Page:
it. His gaze came to rest upon a familiar name.

"Look out for Jeff Neilson and his gang," the letter read. "They seen
some of my dust."

Neilson - no wonder Ben had been perplexed when Beatrice had first spoken
her name. No wonder it had sounded familiar. And the hot beads moistened
his brow when he conceived of all the dreadful possibilities of that
coincidence of names.

Yet because he was a woodsman of nature and instinct, blood and birth,
he retained the most rigid self-control. He made no perceptible start.
At first he did not glance at Beatrice. Slowly he folded the letter and
put it back into his pocket.

"I'm going all right," he announced. He urged his horse forward. His
perfect self-discipline had included his voice: it was deep, but wholly
casual and unshaken. "And how about you, Miss Neilson?"

He pronounced her name distinctly, giving her every chance to correct
him in case he had misunderstood her. But there was no hope here. "I'm
going all right, I know."

"It seems to me we must be heading into about the same country," Ben
went on. "You see, Miss Neilson, I'm going to make my first permanent
camp somewhere along this still stretch; I've had inside dope that
there's big gold possibilities around here."

"It has never been a gold country except for pockets, some of them
remarkably rich," she told him doubtfully, evidently trying not to
discourage him. "But my father has come to the conclusion that it's
really worth prospecting. He's in this same country now."

"I suppose I'll meet him - I'll likely meet him to-night when I take you
to the cabin on the river. You said his name was - "

"Jeffery Neilson."

For all that he was prepared for it, the name was a straight-out body
blow to Ben. He had still dared to hope that this girl was of no blood
kin of the claim-jumper, Jeffery Neilson. The truth was now only too
plain. By the girl's own word he was operating in Hiram Melville's
district and unquestionably had already jumped the claim. His daughter
was joining him now, probably to keep house for him; and for all that
Ben knew, already possessing guilty knowledge of her father's crime.

It was hard to hold the head erect, after that. Already he had builded
much on his friendship with this girl, only to find that she was allied
with the enemy camp. He saw in a flash how unlikely it would be that
Ezram and himself could drive the usurpers out: the claim-jumper is a
difficult problem, even when the original discoverer is living and in
possession, much more so when he is silent in his grave.

Ben had known the breed since boyhood, and he hated them as he hated
coyotes and pack-rats. They lacked the manhood to brave the unknown in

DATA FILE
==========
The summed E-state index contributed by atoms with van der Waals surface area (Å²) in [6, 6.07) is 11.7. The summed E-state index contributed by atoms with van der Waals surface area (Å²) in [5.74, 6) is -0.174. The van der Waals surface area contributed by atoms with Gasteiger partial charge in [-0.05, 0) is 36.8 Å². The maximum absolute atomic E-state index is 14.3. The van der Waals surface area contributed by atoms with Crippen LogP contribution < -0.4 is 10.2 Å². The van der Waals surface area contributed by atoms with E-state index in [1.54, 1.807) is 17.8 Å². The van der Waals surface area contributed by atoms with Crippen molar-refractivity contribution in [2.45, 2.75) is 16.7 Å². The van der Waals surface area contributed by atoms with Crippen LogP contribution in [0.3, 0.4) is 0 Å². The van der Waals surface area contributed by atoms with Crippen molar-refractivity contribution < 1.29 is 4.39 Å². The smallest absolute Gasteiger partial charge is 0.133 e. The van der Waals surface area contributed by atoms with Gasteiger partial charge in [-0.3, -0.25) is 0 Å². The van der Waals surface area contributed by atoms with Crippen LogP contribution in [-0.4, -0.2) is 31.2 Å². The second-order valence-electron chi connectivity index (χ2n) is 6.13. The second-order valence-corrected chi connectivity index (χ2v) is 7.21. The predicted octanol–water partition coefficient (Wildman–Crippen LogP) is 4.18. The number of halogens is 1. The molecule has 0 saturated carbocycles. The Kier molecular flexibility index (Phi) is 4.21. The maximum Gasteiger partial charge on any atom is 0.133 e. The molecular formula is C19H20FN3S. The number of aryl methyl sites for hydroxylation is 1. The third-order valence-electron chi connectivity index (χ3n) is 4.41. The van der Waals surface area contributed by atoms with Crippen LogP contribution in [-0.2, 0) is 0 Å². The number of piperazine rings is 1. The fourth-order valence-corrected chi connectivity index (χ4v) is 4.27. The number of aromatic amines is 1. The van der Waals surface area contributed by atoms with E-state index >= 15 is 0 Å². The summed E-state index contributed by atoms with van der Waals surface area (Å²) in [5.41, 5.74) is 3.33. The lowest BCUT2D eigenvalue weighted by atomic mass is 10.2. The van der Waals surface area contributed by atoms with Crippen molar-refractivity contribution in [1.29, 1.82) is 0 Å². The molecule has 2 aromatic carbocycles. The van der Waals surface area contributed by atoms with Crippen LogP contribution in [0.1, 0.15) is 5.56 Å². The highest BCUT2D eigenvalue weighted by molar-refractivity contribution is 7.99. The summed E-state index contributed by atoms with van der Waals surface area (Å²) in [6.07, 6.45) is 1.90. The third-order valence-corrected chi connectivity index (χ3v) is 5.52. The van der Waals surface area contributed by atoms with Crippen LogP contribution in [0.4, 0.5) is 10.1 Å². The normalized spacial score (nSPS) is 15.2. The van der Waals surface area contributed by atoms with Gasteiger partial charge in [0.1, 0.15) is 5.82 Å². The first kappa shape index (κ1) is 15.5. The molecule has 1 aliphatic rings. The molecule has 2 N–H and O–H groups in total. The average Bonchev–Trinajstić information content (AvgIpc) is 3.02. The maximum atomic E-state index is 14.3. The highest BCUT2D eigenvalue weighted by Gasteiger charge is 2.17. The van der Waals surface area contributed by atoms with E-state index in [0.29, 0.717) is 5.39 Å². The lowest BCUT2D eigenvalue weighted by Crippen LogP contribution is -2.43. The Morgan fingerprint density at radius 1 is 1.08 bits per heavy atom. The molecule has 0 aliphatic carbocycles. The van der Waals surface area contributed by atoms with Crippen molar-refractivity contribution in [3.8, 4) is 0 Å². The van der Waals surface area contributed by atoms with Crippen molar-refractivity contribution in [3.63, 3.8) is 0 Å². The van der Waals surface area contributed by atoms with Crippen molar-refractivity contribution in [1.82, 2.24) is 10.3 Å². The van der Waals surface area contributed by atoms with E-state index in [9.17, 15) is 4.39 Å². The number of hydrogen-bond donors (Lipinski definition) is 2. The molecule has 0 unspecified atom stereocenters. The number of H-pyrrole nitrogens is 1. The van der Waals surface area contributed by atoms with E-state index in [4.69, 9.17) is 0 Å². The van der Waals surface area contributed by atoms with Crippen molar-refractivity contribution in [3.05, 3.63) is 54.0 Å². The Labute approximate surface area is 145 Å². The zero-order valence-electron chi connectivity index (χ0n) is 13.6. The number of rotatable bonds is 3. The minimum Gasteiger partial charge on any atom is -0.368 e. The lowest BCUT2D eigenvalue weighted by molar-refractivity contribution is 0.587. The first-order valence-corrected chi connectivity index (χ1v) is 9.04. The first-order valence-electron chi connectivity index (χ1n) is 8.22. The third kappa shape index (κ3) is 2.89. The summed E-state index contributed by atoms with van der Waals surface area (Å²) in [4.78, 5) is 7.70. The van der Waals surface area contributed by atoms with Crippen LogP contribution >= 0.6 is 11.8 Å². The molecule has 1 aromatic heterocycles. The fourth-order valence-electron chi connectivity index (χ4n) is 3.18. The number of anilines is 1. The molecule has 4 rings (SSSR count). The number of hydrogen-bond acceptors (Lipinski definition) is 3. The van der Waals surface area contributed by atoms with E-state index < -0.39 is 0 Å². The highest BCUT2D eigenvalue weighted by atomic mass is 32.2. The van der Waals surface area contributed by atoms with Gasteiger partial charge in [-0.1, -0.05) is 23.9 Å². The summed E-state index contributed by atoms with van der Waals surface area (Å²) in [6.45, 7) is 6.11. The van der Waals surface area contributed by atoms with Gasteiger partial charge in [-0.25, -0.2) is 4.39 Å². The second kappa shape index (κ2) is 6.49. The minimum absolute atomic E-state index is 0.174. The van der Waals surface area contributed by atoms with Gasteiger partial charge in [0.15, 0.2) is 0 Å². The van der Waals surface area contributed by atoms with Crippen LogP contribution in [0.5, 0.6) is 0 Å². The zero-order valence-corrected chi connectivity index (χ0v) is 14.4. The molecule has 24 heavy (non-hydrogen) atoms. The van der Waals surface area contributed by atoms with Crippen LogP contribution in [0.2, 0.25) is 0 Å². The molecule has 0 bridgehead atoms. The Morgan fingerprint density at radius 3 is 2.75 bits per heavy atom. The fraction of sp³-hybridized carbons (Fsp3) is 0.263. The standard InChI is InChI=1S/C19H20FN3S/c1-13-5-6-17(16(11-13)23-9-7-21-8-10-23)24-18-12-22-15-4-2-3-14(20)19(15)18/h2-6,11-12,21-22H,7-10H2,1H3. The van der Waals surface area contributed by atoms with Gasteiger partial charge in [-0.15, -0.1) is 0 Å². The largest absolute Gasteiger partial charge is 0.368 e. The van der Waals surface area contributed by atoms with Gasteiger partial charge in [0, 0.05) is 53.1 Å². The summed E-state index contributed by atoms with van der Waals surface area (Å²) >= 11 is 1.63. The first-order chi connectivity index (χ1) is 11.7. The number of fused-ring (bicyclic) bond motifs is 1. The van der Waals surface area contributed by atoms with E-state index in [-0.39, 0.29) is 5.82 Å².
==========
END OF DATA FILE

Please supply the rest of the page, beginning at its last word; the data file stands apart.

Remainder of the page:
pursuit of the golden fleece; they waited until after years of grinding
labor the strike was made and then pounced down upon the claim like
vultures on the dead. Ben was glad he had not obeyed his impulse to tell
the girl of his true reason for coming to the Yuga. He knew now, with
many foes against him, he could best operate in the dark.

His thought flashed to Ezram. The recovery of the mine had been the old
man's fondest dream, the last hope of his declining years, and this
setback would go hard with him. The blow was ever so much more cruel on
Ezram's account than his own. Ben could picture his downcast face,
trying yet to smile; his sobered eyes that he would try to keep bright.
But there would be certain planning, when they met again over their camp
fire. And there were three of them allied now. Fenris the wolf had come
into his service.

He glanced back at the gray-black creature that followed at the heels of
his horse; and now, at twilight's graying, he saw that a significant and
startling change had come over him. He no longer trotted easily behind
them. He came stalking, almost as if in the hunt, his ears pointing, his
neck hairs bristling, and there were the beginnings of curious, lurid
lightnings in his eyes. There could be but one answer. He had been swept
away in the current of madness that sweeps the forest at the fall of
darkness: the age-old intoxication of the wilderness night. The hunting
hours were at hand. The creatures of claw and fang were coming into
their own. Fenris was shivering all over with those dark wood's passions
that not even the wisest naturalist can fully understand.

The air was tingling and electric, just as Ben recalled it a thousand
nights. Everywhere the hunters were leaving their lairs and starting
forth; grasses moved and brush-clumps rustled; blood was hot and savage
eyes were shot with fire. The mink, with unspeakable savagery, took the
trail of a snow-shoe rabbit beside the river-bed; a lynx with pale,
green, luminous eyes began his stalk of a tree squirrel, and various of
Fenris' fellows - pack brothers except for his own relations with
men - sang a song that was old when the mountains were new as they raced,

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Online LibraryEdison MarshallThe Sky Line of Spruce → online text (page 6 of 21)